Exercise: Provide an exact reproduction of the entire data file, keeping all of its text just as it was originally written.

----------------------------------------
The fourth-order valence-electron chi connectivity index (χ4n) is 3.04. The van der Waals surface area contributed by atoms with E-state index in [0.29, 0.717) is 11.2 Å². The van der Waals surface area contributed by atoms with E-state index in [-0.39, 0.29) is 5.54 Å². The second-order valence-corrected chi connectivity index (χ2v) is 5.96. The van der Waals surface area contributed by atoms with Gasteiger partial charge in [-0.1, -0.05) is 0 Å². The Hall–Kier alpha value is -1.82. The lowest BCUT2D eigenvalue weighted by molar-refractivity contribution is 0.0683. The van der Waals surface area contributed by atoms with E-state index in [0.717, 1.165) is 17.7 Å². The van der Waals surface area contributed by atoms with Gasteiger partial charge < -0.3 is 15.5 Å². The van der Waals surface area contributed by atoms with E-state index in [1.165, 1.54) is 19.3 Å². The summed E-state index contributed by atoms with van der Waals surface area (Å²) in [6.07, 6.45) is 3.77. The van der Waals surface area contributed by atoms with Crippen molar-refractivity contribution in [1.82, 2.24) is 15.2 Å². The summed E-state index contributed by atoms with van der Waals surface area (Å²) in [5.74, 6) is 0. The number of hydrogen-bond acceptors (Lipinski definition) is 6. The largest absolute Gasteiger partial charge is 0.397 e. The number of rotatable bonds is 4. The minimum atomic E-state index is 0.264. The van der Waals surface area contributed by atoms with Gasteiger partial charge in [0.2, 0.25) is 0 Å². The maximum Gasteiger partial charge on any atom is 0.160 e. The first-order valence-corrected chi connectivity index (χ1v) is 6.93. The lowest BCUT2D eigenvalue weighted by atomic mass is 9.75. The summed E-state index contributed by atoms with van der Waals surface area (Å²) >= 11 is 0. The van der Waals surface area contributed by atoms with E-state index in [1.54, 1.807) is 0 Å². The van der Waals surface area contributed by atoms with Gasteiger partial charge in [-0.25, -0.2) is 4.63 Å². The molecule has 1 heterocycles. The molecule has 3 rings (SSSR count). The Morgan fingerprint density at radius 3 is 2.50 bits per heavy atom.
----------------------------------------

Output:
The fourth-order valence-electron chi connectivity index (χ4n) is 3.04. The van der Waals surface area contributed by atoms with E-state index in [0.29, 0.717) is 11.2 Å². The van der Waals surface area contributed by atoms with E-state index in [-0.39, 0.29) is 5.54 Å². The second-order valence-corrected chi connectivity index (χ2v) is 5.96. The van der Waals surface area contributed by atoms with Gasteiger partial charge in [-0.1, -0.05) is 0 Å². The Hall–Kier alpha value is -1.82. The lowest BCUT2D eigenvalue weighted by molar-refractivity contribution is 0.0683. The van der Waals surface area contributed by atoms with E-state index in [0.717, 1.165) is 17.7 Å². The van der Waals surface area contributed by atoms with Gasteiger partial charge < -0.3 is 15.5 Å². The van der Waals surface area contributed by atoms with E-state index in [1.165, 1.54) is 19.3 Å². The summed E-state index contributed by atoms with van der Waals surface area (Å²) in [6.07, 6.45) is 3.77. The van der Waals surface area contributed by atoms with Crippen molar-refractivity contribution in [1.82, 2.24) is 15.2 Å². The summed E-state index contributed by atoms with van der Waals surface area (Å²) in [5.74, 6) is 0. The number of hydrogen-bond acceptors (Lipinski definition) is 6. The largest absolute Gasteiger partial charge is 0.397 e. The number of rotatable bonds is 4. The minimum atomic E-state index is 0.264. The van der Waals surface area contributed by atoms with Gasteiger partial charge in [0.2, 0.25) is 0 Å². The maximum Gasteiger partial charge on any atom is 0.160 e. The first-order valence-corrected chi connectivity index (χ1v) is 6.93. The lowest BCUT2D eigenvalue weighted by atomic mass is 9.75. The summed E-state index contributed by atoms with van der Waals surface area (Å²) >= 11 is 0. The van der Waals surface area contributed by atoms with E-state index in [1.54, 1.807) is 0 Å². The van der Waals surface area contributed by atoms with Gasteiger partial charge in [-0.25, -0.2) is 4.63 Å². The molecule has 1 heterocycles. The molecule has 3 rings (SSSR count). The Morgan fingerprint density at radius 3 is 2.50 bits per heavy atom.